I have let a flat successfully for the last 4 years always via word of mouth. I have had it listed on OR now for quite a while and had quite a lot of interest but the whole process falls apart when I issue the guarantor documents - usually to a pair of students who have separate guarantors. The hurdle is neither guarantor wants to be exposed to the risk generated by the other tenant.
I know I can ask for rent upfront but then surely that only moves the potential issue further down the line …
The guarantor document I have been using is issued by NLRA and have tried using both their Limited and Unlimited guarantees.
Any advice appreciated
Surely the point of the limited guarantee is that guarantors are not exposed to the debt of the other students?
it only limits the exposure to unpaid rent not damage to the property… ie they would still be on the hook if the other party trashes a wall etc
Just sounds like a nightmare if you ever had to claim against the guarantors. I’d propose that both guarantors take on the responsibility equally as in joint and several liability.
It’s my understanding that in a joint and severally liable tenancy, there is no way to make one guarantor only liable for one tenant’s portion of the rent.
I’m not sure there would be any way to get around this while also having a tenancy agreement which names all signatories as joint and severally liable. One option could be to let the individual rooms in the property, with shared facilities, so you have a separate agreement with each tenant, and therefore the guarantors are liable only for the rent for that room.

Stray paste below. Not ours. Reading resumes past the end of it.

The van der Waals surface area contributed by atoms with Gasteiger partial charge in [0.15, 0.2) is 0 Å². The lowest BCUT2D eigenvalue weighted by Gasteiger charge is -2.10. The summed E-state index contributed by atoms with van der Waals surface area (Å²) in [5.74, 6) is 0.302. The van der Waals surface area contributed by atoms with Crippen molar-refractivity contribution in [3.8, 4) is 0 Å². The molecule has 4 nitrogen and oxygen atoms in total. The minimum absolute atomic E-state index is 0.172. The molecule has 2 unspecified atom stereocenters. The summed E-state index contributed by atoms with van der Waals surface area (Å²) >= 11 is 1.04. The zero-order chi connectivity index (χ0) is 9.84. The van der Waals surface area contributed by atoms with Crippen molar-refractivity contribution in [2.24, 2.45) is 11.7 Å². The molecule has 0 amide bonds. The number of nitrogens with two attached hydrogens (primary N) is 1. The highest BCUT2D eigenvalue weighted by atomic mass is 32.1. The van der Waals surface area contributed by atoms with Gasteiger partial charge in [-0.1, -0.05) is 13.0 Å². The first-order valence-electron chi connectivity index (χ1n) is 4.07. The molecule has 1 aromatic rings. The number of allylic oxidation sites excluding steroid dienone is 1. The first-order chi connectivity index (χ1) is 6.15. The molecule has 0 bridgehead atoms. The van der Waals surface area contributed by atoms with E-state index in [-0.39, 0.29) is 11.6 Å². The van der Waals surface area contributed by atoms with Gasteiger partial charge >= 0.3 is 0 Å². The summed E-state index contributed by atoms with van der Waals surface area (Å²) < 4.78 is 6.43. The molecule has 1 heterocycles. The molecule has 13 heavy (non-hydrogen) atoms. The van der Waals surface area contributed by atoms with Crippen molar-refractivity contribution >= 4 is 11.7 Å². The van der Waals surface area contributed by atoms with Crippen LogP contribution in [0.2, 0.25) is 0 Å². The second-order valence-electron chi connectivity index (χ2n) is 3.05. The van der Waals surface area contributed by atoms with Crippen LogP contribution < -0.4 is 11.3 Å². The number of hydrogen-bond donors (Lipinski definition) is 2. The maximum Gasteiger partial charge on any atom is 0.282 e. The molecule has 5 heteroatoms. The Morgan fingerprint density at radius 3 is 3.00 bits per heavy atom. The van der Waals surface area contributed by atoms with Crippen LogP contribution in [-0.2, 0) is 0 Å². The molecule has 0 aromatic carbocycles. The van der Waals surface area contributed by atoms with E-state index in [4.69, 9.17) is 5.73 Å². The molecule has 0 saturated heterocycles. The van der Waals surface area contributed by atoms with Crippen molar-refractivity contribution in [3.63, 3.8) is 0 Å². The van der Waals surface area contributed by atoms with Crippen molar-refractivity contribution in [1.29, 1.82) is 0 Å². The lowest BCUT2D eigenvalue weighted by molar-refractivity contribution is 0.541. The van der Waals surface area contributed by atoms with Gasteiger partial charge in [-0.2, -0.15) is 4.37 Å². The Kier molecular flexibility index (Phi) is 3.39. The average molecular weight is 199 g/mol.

I just had a look at the notes for their limited guarantor agreement and they suggest that it does cover both - " If the Tenant breaks any of the terms of the tenancy and the Landlord suffers loss then the Guarantor must pay the Landlord the amount of that loss".
The problem, of course, is proving who caused the damage, but this is not a problem of guarantees, its a wider issue.
Sam, the NRLA seem to disagree with you as they have a limited guarantor agreement for just that purpose. I have never used it, but assume they have confidence in it.
I would ask to see the judges’ rulings in cases involving that before having confidence in it. A lot of contracts aren’t worth the paper they’re written on.
The main question is how do the courts determine who is liable for which expenses if the tenants disagree on who is at fault and there’s no evidence beyond “he said she said”.